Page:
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Hello, what’s this? Looks like there are some friends in Ukraine who like our noise.

Спасибо за внимание!

How to play “Behind The Mask”. We get a lot of requests for tabs; I hope this works for you guys instead.

Deep into working on the next album. Five songs are in various states of progress so far. I’ll be working on these while Keith is off learning how to levitate and decimate in China.

Don’t be a’scared to join the mailing list if you want to be the first to know when the new stuff is out.

Could the bizarre ‘bagel head’ look be Japan’s most extreme beauty trend yet?

Anarchy Club has just done our first proper, official interview. The French blog “Enemy Ace” got the scoop. So pull up a chair, take off your shoes, and dive in — it’s not a short read!

Check it out here

Taoist monastery at the top of Wudang Mountain. Photo by Seth Kramer.

In a little over five weeks I will be going to China to study Kung Fu. On a mountain. At a temple. With Taoist priests. For a month.

I saw my first Kung Fu movie when I was seven years old (“Five Fingers of Death”), which was quickly followed by Bruce Lee’s “Fist of Fury” (better known as “The Chinese Connection” in America), and with that, I was hooked. So started my lifetime obsession with Chinese martial arts. If I wasn’t sneaking off to Chinatown to buy rare Kung Fu books and comics, or frequenting one of the four theatres that showed Kung Fu movies there (oftentimes hitting all four in the course of a week), I was either at home flying around the living room with high kicks and nunchucks, or narrowly avoiding getting my ass kicked by older kids in the surrounding Chinese neighborhood (where a then-as-yet-unknown Donnie Yen was honing his skills at his mother’s Kung Fu school). I was eventually accepted into the fold, and haven’t looked back since.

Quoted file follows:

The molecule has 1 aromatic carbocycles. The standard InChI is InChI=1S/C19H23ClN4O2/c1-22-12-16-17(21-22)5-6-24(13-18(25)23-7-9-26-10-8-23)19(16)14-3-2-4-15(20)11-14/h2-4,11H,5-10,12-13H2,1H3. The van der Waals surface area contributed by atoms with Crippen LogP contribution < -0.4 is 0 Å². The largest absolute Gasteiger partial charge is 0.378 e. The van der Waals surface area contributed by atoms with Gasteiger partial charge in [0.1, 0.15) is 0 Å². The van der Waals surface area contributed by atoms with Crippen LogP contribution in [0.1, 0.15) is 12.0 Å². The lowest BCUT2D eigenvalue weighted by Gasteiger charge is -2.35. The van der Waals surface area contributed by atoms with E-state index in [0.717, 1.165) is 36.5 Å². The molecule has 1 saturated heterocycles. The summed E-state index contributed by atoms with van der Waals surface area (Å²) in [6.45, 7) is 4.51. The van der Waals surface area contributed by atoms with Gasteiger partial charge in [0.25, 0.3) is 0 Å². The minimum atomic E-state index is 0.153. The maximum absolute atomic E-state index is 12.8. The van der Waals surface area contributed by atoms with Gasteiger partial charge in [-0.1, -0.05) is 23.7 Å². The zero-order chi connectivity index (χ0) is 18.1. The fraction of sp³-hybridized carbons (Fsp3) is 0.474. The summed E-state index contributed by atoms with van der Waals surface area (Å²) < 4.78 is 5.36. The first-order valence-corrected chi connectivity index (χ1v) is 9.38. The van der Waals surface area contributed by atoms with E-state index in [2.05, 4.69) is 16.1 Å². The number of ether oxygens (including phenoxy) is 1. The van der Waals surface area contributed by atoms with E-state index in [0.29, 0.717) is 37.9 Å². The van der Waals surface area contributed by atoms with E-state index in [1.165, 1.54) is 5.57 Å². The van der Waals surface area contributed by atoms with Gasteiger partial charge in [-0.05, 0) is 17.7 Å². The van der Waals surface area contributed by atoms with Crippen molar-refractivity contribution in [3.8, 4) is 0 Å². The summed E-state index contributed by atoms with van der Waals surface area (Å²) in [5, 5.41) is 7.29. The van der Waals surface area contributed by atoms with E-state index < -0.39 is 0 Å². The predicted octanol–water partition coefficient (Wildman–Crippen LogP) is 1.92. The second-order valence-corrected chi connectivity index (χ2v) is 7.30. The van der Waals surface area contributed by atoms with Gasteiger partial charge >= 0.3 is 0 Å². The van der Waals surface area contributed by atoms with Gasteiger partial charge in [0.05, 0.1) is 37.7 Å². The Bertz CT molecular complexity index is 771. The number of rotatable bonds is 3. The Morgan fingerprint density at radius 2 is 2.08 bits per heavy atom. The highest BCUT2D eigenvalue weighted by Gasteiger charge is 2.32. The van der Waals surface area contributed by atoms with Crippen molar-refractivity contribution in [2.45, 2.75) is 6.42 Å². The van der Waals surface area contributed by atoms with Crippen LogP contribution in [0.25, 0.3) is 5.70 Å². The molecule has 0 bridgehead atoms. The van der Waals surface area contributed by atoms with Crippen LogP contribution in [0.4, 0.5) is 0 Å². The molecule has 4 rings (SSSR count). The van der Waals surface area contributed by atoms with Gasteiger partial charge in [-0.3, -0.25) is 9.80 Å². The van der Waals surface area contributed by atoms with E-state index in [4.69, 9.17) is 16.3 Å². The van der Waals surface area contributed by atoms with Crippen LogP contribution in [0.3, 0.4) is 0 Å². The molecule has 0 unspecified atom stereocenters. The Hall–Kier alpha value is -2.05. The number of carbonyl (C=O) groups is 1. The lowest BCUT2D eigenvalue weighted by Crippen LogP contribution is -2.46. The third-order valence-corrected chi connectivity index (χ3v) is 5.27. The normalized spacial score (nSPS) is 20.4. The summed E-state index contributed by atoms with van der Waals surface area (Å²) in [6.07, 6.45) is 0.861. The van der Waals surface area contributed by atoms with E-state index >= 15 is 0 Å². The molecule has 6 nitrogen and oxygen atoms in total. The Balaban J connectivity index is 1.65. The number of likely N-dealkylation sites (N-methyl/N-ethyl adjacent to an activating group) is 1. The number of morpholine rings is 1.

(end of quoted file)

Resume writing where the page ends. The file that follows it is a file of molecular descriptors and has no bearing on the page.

While I loved the stories of revenge and perseverance of so many of the old classic Kung Fu movies, it was the fantastic tales of flying swordsmen and women, who roamed the land dispensing justice on a never-ending quest for adventure, enlightenment, and truth that really struck a chord with me as a kid. Some were rogue soldiers, others were bandits and outlaws with an Eastern “Robin Hood” mindset, and the shaven-headed Buddhist monks of Shaolin were always there to be the calming voice of reason. But the coolest ones for me were always the long haired, high flying (and often “eccentric”) mystical sword-wielding Taoist priests from the magical temples of Wudang Mountain.

And now I get to go there and study with them high atop the clouds in ancient temples. To say this is the realization of a childhood dream would be an understatement. I can’t wait to tell you all about it when I come back. And I’m sure there will be enough inspiration for at least a few songs…

And now available in ladies style shirts as well.

UPDATE: December 2015 — Store closed. Sorry…

So here’s what’s on deck for the near future:

* We’re going to try to bang out a new song or two before Keith leaves on his mystery trip this autumn.
* Physical CD versions of “Life In The Underground” are currently being made and will be available soon.
* A new run of the sold-out Original Logo t-shirts is underway.
* More songs are in the works for Rock Band Network.

It just showed up on CDBaby, and should be on iTunes and other music services shortly.

Just one thing before you check it out:

For the love of Cthulu, PLEASE don’t fileshare, bittorrent, or upload our stuff!  Just don’t be that person!




Illustration by RAQMO

The album was just sent to the distributor as of about five minutes ago.   I am 110% exhausted.  

It won’t be long now…